Americans sometimes regard the Muslims as if they all are cut from a common cloth. Of course, that is not the case. There is probably as much variability in Islam as in Christianity. Even in a single country like Morocco, a wide variety of beliefs and practices coexist and compete.
The city of Fes boasts one of the oldest institutions of higher learning in the world: the Qarawiyyin. A center for religious studies, the school teaches Islamic law and religion. The Qarawiyyin has been a center of orthodox Islam since the Middle Ages.
Leo Africanus, whom I mentioned in a post on architecture, lived and studied there after his family fled Granada.
Adjacent to the Qarawiyyin is the zawiyya of Moulay Idris, founder of Fes, which contains his tomb, and a center for devotions.
Like his father, Idris I, and like some of Morocco’s modern sovereigns, Idris II had baraka, acquired through piety or inheritance. A kind of blessing from God, baraka can cure illness or bring fertility.
The Islamic world, both Sunni and Shi’a, hosts tens, if not hundreds, of thousands of tombs of men and women whose holiness confers benefits to those who venerate them. The Saudis and other Muslims practicing extreme forms of Salafism abhor this. ISIS in Iraq destroyed every tomb they could find. The Saudis consider some Moroccan practices as idolatry and witchcraft.
Folklore and superstition do mix with religion, however, and some of the Moroccan brotherhoods, attached to zawiyyas, do things that seem strange, not just to us, but to their fellow Muslims in Morocco. On the other hand, some Christian sects in America dance with snakes. Who am I, a non-Muslim, to judge? The people in my photographs were often friends, neighbors, students, and co-workers. They welcomed me to their country and took care of me. I will be grateful to them until I die.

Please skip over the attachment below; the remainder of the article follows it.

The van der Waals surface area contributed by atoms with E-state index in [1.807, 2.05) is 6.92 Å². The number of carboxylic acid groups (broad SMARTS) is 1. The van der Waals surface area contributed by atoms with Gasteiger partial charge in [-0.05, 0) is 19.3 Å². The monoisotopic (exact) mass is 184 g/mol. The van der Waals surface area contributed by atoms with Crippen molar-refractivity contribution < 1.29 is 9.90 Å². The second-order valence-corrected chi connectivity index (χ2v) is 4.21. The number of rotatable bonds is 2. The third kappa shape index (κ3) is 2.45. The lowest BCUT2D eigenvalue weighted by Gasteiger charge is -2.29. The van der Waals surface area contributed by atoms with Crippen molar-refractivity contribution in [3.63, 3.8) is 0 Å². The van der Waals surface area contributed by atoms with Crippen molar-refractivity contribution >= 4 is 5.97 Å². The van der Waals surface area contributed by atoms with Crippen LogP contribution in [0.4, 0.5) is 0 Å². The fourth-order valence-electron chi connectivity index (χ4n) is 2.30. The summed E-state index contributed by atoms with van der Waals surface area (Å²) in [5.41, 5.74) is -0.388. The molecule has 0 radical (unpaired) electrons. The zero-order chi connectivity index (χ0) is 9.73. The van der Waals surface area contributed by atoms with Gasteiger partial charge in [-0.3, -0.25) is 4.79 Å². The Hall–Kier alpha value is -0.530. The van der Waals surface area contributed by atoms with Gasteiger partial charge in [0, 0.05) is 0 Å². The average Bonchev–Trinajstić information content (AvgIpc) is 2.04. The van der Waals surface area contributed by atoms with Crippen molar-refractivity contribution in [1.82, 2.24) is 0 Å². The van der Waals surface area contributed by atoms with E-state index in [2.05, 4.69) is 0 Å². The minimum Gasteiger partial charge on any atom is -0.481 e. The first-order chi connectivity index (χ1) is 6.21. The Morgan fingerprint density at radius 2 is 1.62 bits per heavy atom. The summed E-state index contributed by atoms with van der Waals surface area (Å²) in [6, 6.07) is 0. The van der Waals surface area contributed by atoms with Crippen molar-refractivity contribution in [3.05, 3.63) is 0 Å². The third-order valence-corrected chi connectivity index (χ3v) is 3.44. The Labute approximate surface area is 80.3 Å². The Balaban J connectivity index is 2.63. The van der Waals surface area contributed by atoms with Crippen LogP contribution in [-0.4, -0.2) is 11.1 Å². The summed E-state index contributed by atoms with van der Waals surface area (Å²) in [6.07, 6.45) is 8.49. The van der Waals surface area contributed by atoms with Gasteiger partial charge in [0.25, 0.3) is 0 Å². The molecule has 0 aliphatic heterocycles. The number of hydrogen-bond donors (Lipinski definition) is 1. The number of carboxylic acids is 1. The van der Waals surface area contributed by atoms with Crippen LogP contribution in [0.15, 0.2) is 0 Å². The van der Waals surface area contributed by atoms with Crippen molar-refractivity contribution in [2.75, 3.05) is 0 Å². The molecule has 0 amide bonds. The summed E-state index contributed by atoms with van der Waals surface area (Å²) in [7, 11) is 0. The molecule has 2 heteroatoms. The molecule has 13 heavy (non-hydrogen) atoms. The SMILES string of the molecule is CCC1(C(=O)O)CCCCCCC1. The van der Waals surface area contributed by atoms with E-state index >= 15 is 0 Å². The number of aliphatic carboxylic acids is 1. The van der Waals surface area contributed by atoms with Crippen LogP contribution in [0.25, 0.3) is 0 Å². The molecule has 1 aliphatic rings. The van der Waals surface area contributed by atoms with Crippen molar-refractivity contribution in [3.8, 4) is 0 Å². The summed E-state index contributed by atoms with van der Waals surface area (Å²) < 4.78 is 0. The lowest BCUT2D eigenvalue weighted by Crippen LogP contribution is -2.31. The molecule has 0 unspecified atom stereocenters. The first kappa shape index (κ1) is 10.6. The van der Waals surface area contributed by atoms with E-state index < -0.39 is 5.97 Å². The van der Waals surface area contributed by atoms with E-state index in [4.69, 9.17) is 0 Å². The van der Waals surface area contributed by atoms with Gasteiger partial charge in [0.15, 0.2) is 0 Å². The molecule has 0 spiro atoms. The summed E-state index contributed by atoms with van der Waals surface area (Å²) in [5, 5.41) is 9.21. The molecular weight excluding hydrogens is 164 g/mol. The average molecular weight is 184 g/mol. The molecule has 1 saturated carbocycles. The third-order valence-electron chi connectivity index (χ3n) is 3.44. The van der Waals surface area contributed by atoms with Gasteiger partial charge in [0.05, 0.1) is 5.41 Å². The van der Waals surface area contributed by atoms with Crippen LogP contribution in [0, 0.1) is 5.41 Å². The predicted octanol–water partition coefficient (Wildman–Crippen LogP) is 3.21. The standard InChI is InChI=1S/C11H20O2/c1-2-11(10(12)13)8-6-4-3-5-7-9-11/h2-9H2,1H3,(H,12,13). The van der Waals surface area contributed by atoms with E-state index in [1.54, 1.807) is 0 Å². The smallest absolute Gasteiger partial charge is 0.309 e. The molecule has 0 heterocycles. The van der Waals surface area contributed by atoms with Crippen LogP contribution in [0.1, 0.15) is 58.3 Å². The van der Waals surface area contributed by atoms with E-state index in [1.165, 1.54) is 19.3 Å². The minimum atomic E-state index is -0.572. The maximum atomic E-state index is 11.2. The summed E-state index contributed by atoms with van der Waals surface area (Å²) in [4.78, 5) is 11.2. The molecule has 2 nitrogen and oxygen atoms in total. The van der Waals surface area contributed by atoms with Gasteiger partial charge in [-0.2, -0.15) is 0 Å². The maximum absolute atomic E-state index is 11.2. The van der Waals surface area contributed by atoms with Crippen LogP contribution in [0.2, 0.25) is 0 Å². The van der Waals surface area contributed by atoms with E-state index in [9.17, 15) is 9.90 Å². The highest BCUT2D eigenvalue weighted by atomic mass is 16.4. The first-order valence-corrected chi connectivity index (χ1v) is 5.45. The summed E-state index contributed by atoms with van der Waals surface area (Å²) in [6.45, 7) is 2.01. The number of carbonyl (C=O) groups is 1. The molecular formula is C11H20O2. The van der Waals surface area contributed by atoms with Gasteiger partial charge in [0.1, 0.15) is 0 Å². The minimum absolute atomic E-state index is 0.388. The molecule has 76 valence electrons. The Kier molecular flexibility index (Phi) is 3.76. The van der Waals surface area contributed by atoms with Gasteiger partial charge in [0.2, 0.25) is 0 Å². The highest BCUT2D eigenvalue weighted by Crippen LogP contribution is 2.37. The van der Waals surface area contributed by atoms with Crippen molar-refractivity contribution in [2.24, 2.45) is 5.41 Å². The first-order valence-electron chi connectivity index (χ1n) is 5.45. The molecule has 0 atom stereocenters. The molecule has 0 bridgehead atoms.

The tombs of saints come in all sizes and shapes.
Whether in the wilderness of the Sahara, the middle of a great city, the empty countryside, or in a village, many tombs and brotherhoods have rituals and practices unique to themselves.
None of the scenes above were staged for tourists. Those in them are not of the same ilk as the performers at the Jemaa el-fnaa in Marrakesh. They were taken at religious festivals, or moussems. Indeed, few non-Muslims have stood on top of Jbel Alam in the Jbala during the moussem dedicated to Sidi Abdeslam Ben Mechich. I consider myself fortunate.
I have many more pictures from these events. Perhaps I will do a separate post on each if there is any interest, and try to explain in more detail what is happening.